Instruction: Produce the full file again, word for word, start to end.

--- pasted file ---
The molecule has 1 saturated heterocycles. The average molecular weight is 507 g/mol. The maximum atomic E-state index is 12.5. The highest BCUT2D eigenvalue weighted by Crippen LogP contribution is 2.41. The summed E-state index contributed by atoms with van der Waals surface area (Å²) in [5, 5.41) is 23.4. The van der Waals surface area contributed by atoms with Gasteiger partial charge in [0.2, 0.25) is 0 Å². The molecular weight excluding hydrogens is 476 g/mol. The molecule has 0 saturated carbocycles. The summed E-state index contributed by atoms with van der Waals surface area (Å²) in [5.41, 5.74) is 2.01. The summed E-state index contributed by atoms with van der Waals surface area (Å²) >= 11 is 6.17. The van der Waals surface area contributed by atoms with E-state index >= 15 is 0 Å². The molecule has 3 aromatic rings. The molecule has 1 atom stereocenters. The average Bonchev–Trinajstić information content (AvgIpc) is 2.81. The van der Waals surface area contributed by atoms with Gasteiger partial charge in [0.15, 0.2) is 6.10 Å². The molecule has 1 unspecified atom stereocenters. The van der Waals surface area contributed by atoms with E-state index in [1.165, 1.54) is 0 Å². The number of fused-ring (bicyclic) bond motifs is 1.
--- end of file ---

The molecule has 1 saturated heterocycles. The average molecular weight is 507 g/mol. The maximum atomic E-state index is 12.5. The highest BCUT2D eigenvalue weighted by Crippen LogP contribution is 2.41. The summed E-state index contributed by atoms with van der Waals surface area (Å²) in [5, 5.41) is 23.4. The van der Waals surface area contributed by atoms with Gasteiger partial charge in [0.2, 0.25) is 0 Å². The molecular weight excluding hydrogens is 476 g/mol. The molecule has 0 saturated carbocycles. The summed E-state index contributed by atoms with van der Waals surface area (Å²) in [5.41, 5.74) is 2.01. The summed E-state index contributed by atoms with van der Waals surface area (Å²) >= 11 is 6.17. The van der Waals surface area contributed by atoms with E-state index >= 15 is 0 Å². The molecule has 3 aromatic rings. The molecule has 1 atom stereocenters. The average Bonchev–Trinajstić information content (AvgIpc) is 2.81. The van der Waals surface area contributed by atoms with Gasteiger partial charge in [0.15, 0.2) is 6.10 Å². The molecule has 1 unspecified atom stereocenters. The van der Waals surface area contributed by atoms with E-state index in [1.165, 1.54) is 0 Å². The number of fused-ring (bicyclic) bond motifs is 1.